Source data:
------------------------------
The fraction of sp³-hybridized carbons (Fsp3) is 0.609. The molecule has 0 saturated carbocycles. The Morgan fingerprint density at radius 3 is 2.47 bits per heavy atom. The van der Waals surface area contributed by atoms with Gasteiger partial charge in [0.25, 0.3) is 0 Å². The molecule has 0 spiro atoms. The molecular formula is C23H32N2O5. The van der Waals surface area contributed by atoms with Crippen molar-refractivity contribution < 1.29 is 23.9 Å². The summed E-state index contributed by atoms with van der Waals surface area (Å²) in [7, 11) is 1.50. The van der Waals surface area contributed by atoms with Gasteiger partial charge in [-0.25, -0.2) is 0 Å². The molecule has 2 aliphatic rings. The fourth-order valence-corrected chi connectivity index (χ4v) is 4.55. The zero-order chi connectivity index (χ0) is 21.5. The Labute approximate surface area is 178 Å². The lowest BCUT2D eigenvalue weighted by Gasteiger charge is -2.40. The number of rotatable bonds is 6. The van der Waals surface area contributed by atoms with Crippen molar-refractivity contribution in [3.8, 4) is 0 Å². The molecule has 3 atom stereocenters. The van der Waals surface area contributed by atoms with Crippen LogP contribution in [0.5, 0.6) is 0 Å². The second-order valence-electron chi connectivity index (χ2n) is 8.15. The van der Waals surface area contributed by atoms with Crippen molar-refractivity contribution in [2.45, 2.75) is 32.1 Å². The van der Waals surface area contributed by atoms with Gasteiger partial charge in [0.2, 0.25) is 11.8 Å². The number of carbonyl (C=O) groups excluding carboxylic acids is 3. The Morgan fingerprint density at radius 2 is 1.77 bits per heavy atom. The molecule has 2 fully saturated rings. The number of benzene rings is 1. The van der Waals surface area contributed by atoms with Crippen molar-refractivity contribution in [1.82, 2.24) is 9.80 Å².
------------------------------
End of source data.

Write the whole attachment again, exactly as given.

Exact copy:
The fraction of sp³-hybridized carbons (Fsp3) is 0.609. The molecule has 0 saturated carbocycles. The Morgan fingerprint density at radius 3 is 2.47 bits per heavy atom. The van der Waals surface area contributed by atoms with Gasteiger partial charge in [0.25, 0.3) is 0 Å². The molecule has 0 spiro atoms. The molecular formula is C23H32N2O5. The van der Waals surface area contributed by atoms with Crippen molar-refractivity contribution < 1.29 is 23.9 Å². The summed E-state index contributed by atoms with van der Waals surface area (Å²) in [7, 11) is 1.50. The van der Waals surface area contributed by atoms with Gasteiger partial charge in [-0.25, -0.2) is 0 Å². The molecule has 2 aliphatic rings. The fourth-order valence-corrected chi connectivity index (χ4v) is 4.55. The zero-order chi connectivity index (χ0) is 21.5. The Labute approximate surface area is 178 Å². The lowest BCUT2D eigenvalue weighted by Gasteiger charge is -2.40. The number of rotatable bonds is 6. The van der Waals surface area contributed by atoms with Crippen molar-refractivity contribution in [3.8, 4) is 0 Å². The molecule has 3 atom stereocenters. The van der Waals surface area contributed by atoms with Crippen LogP contribution in [0.5, 0.6) is 0 Å². The second-order valence-electron chi connectivity index (χ2n) is 8.15. The van der Waals surface area contributed by atoms with Crippen molar-refractivity contribution in [2.45, 2.75) is 32.1 Å². The van der Waals surface area contributed by atoms with Gasteiger partial charge in [0.2, 0.25) is 11.8 Å². The number of carbonyl (C=O) groups excluding carboxylic acids is 3. The Morgan fingerprint density at radius 2 is 1.77 bits per heavy atom. The molecule has 2 fully saturated rings. The number of benzene rings is 1. The van der Waals surface area contributed by atoms with Crippen molar-refractivity contribution in [1.82, 2.24) is 9.80 Å².